December 11, 2023

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The Power of Forgiveness: Enhancing Well-Being and Mental Health

What is Forgiveness?

Forgiveness is a conscious, deliberate decision to release feelings of resentment or vengeance towards a person or group who has harmed you, regardless of whether they actually deserve your forgiveness. It's not about forgetting or excusing the harm done, but rather about letting go of the grip that the negative emotions have on you. Forgiveness involves a deep process of healing and understanding, often leading to feelings of empathy, compassion, and sometimes even love for the one who hurt you.

Why We Should Forgive

The decision to forgive is often more for yourself than for the person who wronged you. Holding onto anger, resentment, or hatred is like carrying an emotional burden that can weigh you down. Forgiveness, on the other hand, is liberating. It allows you to move past the pain and hurt, frees you from the toxic emotions associated with holding a grudge, and can even lead to feelings of understanding, empathy, and compassion.

The Well-Being Benefits of Forgiveness

Forgiving others can lead to a host of psychological and physiological benefits. These include lower levels of anxiety, depression, and major psychiatric disorders, as well as better sleep and lower heart rate. Studies have shown that the act of forgiveness can elevate mood, enhance optimism, and guard against anger, stress, anxiety, and depression.

Forgiveness' Link to Ill Health

Harbouring feelings of resentment and non-forgiveness can have a detrimental impact on physical health. It can lead to increased stress, which affects the body in various ways, including high blood pressure, diminished immune system function, and increased risk of heart attacks. Letting go of grudges and bitterness can lead to healthier relationships, greater mental health, lower levels of stress and anxiety, reduced risk of alcohol and substance abuse, and improved heart health.

Forgiveness in the Workplace

In the context of the workplace, forgiveness can play a crucial role in maintaining harmonious relationships. It can help resolve conflicts, enhance team performance, reduce stress, and promote a positive work environment. Forgiving and moving on from workplace grievances can lead to better collaboration, improved morale, and increased job satisfaction.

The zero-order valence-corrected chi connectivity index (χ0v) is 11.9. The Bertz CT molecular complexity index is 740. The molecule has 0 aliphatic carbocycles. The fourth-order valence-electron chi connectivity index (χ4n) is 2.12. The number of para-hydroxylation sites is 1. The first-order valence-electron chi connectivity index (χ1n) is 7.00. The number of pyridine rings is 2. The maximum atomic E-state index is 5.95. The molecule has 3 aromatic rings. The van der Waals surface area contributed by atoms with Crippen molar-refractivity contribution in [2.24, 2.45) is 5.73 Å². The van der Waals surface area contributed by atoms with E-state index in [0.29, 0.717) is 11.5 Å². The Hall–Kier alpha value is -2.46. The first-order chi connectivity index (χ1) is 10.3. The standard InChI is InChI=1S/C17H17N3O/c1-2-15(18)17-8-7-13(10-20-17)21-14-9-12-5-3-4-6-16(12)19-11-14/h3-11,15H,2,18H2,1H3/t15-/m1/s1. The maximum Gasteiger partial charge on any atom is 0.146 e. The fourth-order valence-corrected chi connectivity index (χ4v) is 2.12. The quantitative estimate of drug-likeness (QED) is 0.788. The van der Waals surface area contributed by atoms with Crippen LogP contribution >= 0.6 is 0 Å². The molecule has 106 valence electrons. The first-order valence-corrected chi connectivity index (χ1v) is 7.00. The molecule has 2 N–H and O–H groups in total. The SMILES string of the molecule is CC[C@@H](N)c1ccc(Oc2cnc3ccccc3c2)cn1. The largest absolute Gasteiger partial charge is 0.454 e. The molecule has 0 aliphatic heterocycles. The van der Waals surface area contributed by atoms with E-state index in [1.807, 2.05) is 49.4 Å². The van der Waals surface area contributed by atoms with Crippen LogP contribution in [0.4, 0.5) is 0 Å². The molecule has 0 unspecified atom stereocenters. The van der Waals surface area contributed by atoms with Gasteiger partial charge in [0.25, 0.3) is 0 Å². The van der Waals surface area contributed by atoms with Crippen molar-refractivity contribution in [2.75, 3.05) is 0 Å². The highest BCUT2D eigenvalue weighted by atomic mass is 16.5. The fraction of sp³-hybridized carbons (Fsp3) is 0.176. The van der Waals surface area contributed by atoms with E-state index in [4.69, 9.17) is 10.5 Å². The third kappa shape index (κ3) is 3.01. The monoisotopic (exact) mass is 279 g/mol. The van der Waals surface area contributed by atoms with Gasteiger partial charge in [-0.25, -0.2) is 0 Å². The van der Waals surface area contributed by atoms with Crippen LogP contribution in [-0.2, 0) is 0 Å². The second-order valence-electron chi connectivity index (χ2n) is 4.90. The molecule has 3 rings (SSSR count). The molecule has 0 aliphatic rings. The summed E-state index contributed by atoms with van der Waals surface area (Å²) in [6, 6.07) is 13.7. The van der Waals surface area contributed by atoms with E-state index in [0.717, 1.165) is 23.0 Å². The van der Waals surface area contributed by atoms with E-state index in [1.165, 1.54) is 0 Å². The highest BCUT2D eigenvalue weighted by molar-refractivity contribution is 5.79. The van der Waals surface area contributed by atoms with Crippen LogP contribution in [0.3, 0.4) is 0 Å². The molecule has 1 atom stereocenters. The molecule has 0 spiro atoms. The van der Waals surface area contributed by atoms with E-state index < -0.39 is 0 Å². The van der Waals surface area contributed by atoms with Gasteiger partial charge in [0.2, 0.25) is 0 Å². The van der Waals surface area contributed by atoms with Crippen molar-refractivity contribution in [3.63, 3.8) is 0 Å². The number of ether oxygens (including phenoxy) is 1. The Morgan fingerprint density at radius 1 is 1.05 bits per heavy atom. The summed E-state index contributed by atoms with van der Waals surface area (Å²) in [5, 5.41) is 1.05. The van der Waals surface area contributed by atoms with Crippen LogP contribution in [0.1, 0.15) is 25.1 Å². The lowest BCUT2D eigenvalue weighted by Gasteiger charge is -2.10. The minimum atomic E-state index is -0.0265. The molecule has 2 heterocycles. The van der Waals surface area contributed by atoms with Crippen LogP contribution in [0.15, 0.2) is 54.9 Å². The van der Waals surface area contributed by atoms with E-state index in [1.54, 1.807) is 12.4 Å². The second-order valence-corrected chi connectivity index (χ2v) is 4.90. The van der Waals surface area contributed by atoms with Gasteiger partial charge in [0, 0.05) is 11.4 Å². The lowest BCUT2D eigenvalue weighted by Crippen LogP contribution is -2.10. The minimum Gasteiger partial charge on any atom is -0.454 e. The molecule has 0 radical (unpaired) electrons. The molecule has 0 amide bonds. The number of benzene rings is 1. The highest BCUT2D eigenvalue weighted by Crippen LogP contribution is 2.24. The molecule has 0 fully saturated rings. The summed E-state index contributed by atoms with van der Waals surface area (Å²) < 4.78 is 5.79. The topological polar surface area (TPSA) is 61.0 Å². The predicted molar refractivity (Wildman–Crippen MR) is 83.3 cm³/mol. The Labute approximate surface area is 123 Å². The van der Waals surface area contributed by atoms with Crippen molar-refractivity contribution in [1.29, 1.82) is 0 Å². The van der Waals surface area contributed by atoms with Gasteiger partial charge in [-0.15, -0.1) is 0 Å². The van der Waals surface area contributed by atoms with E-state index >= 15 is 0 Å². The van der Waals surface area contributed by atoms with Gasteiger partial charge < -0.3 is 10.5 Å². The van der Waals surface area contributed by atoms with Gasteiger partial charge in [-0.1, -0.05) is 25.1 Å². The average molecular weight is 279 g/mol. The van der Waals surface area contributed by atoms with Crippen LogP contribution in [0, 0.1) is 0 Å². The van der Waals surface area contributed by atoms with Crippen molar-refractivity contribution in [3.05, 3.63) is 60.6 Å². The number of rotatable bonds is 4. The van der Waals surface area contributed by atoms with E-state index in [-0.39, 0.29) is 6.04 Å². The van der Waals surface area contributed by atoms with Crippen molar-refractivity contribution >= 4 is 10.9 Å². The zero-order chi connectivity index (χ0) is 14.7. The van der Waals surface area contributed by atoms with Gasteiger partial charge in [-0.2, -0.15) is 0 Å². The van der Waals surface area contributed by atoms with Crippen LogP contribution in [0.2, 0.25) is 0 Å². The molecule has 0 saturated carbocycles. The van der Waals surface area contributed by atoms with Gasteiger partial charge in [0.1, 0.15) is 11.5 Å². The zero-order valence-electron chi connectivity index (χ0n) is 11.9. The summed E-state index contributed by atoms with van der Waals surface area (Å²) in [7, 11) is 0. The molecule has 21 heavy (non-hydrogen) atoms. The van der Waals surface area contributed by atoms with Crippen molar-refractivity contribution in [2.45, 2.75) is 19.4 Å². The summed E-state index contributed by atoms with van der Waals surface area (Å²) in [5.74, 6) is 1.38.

Forgiveness in the Workplace

Forgiveness Reduces Depression

The act of forgiving can be a powerful tool in combatting depression. It aids in the release of emotions tied to past hurt and trauma, which are often underlying factors in depression. By letting go of these negative emotions, individuals can experience a significant reduction in the symptoms of depression, leading to an overall improvement in their mental health and quality of life.

Forgiveness and Mental Health

Forgiveness is intrinsically linked to mental health. It can reduce the burden of stress and anxiety, mitigate symptoms of depression, and lead to a healthier, happier life. By releasing the hold that anger and resentment have on your mind, forgiveness opens the door to healing and mental well-being, promoting a sense of peace, contentment, and overall psychological resilience. Forgiveness is a powerful tool that can significantly enhance both mental and physical well-being. By choosing to forgive, you are choosing to prioritize your own peace and happiness, paving the way for a healthier, more fulfilling life.

Forgiveness and Mental Health

Take Action Now!

Make a list of the things and persons you need to forgive at work or in your personal life. Start by writing them a letter that you have no intention to send. In this letter, you should tell them how their action or inaction affected you and let them know that you will no longer hold onto their hurtful action, so you have chosen to let it go and them too if you no longer need them in your life.

Sometimes, we even need to forgive ourselves, so go ahead and write yourself a letter explaining why you need to forgive and move past your hurtful act to yourself or someone else. Give yourself permission to release yourself from this hurt today. Let me know how it went.

To Your Wellness,
Joyce

About the author

Joyce Odidison is a Coach, Mediator, Facilitator, Keynote Speaker, and Thought Leader of the groundbreaking Well-being Intelligence Curriculum. With a career spanning over 27 years as a Conflict Analyst, Professional Trainer, University Lecturer, and Master Certified Coach, Joyce helps organizations solve difficult challenges and transition into psychologically safe workspaces that promotes inclusiveness and well-being. As President and CEO of Interpersonal Wellness Services Inc., she has designed transformative training sessions and curricula for her clients, as well as some offered exclusively through her company, such as the Global Workplace Wellness Summit and an ICF Approved Coach Training program. She can be reached at https://interpersonalwellness.com

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